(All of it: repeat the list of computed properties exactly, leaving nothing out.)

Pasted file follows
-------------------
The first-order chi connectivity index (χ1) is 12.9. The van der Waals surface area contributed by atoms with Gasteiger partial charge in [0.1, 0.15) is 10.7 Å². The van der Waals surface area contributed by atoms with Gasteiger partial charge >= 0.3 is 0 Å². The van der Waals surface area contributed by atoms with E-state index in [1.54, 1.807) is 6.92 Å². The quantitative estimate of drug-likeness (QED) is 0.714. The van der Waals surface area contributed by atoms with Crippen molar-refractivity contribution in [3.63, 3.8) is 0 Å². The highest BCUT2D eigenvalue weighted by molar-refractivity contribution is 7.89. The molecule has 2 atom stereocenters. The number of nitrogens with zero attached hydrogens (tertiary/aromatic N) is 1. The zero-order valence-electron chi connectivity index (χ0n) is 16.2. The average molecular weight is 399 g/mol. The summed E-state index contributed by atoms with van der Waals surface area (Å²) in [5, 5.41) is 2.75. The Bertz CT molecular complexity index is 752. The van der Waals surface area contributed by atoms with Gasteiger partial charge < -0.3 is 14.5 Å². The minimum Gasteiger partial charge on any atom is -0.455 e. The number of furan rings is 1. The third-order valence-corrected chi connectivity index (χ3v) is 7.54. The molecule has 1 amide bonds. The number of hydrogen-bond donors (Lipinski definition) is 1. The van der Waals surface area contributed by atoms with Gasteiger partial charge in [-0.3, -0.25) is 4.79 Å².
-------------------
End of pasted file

The first-order chi connectivity index (χ1) is 12.9. The van der Waals surface area contributed by atoms with Gasteiger partial charge in [0.1, 0.15) is 10.7 Å². The van der Waals surface area contributed by atoms with Gasteiger partial charge >= 0.3 is 0 Å². The van der Waals surface area contributed by atoms with E-state index in [1.54, 1.807) is 6.92 Å². The quantitative estimate of drug-likeness (QED) is 0.714. The van der Waals surface area contributed by atoms with Crippen molar-refractivity contribution in [3.63, 3.8) is 0 Å². The highest BCUT2D eigenvalue weighted by molar-refractivity contribution is 7.89. The molecule has 2 atom stereocenters. The number of nitrogens with zero attached hydrogens (tertiary/aromatic N) is 1. The zero-order valence-electron chi connectivity index (χ0n) is 16.2. The average molecular weight is 399 g/mol. The summed E-state index contributed by atoms with van der Waals surface area (Å²) in [5, 5.41) is 2.75. The Bertz CT molecular complexity index is 752. The van der Waals surface area contributed by atoms with Gasteiger partial charge < -0.3 is 14.5 Å². The minimum Gasteiger partial charge on any atom is -0.455 e. The number of furan rings is 1. The third-order valence-corrected chi connectivity index (χ3v) is 7.54. The molecule has 1 amide bonds. The number of hydrogen-bond donors (Lipinski definition) is 1. The van der Waals surface area contributed by atoms with Gasteiger partial charge in [-0.3, -0.25) is 4.79 Å².